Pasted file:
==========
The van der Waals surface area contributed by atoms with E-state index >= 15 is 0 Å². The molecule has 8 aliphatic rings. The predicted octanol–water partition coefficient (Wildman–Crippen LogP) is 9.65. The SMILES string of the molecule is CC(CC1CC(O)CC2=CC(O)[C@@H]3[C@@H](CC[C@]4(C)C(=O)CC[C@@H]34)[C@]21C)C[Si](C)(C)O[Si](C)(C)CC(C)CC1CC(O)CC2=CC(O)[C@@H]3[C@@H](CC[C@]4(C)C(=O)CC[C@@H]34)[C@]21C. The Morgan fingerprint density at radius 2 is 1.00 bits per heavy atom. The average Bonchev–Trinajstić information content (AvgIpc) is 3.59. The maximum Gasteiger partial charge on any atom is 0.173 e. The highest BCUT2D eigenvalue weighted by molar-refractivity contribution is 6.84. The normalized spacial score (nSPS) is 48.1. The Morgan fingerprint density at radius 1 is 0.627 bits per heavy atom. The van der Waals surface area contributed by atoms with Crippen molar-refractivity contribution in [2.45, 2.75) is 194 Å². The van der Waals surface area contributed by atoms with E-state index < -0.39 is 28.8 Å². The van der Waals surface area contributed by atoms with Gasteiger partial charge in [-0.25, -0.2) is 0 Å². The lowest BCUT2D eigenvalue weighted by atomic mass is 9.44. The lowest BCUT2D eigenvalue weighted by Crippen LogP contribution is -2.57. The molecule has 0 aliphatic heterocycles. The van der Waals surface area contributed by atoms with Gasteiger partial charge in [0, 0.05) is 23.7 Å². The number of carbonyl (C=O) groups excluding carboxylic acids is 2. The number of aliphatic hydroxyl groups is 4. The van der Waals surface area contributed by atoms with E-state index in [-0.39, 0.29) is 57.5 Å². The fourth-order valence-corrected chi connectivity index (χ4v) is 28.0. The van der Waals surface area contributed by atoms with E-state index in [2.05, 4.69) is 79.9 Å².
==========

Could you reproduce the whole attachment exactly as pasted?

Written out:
The van der Waals surface area contributed by atoms with E-state index >= 15 is 0 Å². The molecule has 8 aliphatic rings. The predicted octanol–water partition coefficient (Wildman–Crippen LogP) is 9.65. The SMILES string of the molecule is CC(CC1CC(O)CC2=CC(O)[C@@H]3[C@@H](CC[C@]4(C)C(=O)CC[C@@H]34)[C@]21C)C[Si](C)(C)O[Si](C)(C)CC(C)CC1CC(O)CC2=CC(O)[C@@H]3[C@@H](CC[C@]4(C)C(=O)CC[C@@H]34)[C@]21C. The Morgan fingerprint density at radius 2 is 1.00 bits per heavy atom. The average Bonchev–Trinajstić information content (AvgIpc) is 3.59. The maximum Gasteiger partial charge on any atom is 0.173 e. The highest BCUT2D eigenvalue weighted by molar-refractivity contribution is 6.84. The normalized spacial score (nSPS) is 48.1. The Morgan fingerprint density at radius 1 is 0.627 bits per heavy atom. The van der Waals surface area contributed by atoms with Crippen molar-refractivity contribution in [2.45, 2.75) is 194 Å². The van der Waals surface area contributed by atoms with E-state index < -0.39 is 28.8 Å². The van der Waals surface area contributed by atoms with Gasteiger partial charge in [-0.25, -0.2) is 0 Å². The lowest BCUT2D eigenvalue weighted by atomic mass is 9.44. The lowest BCUT2D eigenvalue weighted by Crippen LogP contribution is -2.57. The molecule has 0 aliphatic heterocycles. The van der Waals surface area contributed by atoms with Gasteiger partial charge in [0, 0.05) is 23.7 Å². The number of carbonyl (C=O) groups excluding carboxylic acids is 2. The number of aliphatic hydroxyl groups is 4. The van der Waals surface area contributed by atoms with E-state index in [-0.39, 0.29) is 57.5 Å². The fourth-order valence-corrected chi connectivity index (χ4v) is 28.0. The van der Waals surface area contributed by atoms with E-state index in [2.05, 4.69) is 79.9 Å².